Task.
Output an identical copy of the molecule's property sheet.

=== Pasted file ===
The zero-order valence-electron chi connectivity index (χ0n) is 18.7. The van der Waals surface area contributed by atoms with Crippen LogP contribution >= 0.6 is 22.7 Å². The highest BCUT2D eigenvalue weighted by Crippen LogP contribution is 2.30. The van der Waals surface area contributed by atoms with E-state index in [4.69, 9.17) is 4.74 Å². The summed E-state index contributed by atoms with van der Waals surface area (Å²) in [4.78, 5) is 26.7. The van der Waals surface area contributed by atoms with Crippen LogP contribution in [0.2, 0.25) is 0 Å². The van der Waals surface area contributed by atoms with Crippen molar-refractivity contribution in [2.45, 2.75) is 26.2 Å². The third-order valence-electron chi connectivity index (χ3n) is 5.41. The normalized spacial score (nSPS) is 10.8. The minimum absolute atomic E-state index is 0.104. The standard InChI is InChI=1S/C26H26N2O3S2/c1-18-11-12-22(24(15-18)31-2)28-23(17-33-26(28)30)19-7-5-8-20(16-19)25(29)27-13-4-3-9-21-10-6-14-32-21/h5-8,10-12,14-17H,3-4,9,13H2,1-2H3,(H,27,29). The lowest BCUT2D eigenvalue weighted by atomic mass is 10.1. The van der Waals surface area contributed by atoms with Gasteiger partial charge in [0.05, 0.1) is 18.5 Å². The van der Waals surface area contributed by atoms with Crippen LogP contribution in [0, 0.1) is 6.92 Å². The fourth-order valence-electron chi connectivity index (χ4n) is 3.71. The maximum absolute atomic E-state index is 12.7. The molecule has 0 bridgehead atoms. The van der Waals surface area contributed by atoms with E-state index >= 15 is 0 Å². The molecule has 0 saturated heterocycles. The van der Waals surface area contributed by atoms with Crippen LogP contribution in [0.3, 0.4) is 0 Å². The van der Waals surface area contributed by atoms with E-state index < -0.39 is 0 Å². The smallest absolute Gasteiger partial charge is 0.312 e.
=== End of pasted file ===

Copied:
The zero-order valence-electron chi connectivity index (χ0n) is 18.7. The van der Waals surface area contributed by atoms with Crippen LogP contribution >= 0.6 is 22.7 Å². The highest BCUT2D eigenvalue weighted by Crippen LogP contribution is 2.30. The van der Waals surface area contributed by atoms with E-state index in [4.69, 9.17) is 4.74 Å². The summed E-state index contributed by atoms with van der Waals surface area (Å²) in [4.78, 5) is 26.7. The van der Waals surface area contributed by atoms with Crippen LogP contribution in [0.2, 0.25) is 0 Å². The van der Waals surface area contributed by atoms with Crippen molar-refractivity contribution in [2.45, 2.75) is 26.2 Å². The third-order valence-electron chi connectivity index (χ3n) is 5.41. The normalized spacial score (nSPS) is 10.8. The minimum absolute atomic E-state index is 0.104. The standard InChI is InChI=1S/C26H26N2O3S2/c1-18-11-12-22(24(15-18)31-2)28-23(17-33-26(28)30)19-7-5-8-20(16-19)25(29)27-13-4-3-9-21-10-6-14-32-21/h5-8,10-12,14-17H,3-4,9,13H2,1-2H3,(H,27,29). The lowest BCUT2D eigenvalue weighted by atomic mass is 10.1. The van der Waals surface area contributed by atoms with Gasteiger partial charge in [0.05, 0.1) is 18.5 Å². The van der Waals surface area contributed by atoms with Crippen LogP contribution in [0, 0.1) is 6.92 Å². The fourth-order valence-electron chi connectivity index (χ4n) is 3.71. The maximum absolute atomic E-state index is 12.7. The molecule has 0 bridgehead atoms. The van der Waals surface area contributed by atoms with E-state index >= 15 is 0 Å². The molecule has 0 saturated heterocycles. The van der Waals surface area contributed by atoms with Crippen LogP contribution in [0.3, 0.4) is 0 Å². The van der Waals surface area contributed by atoms with E-state index < -0.39 is 0 Å². The smallest absolute Gasteiger partial charge is 0.312 e.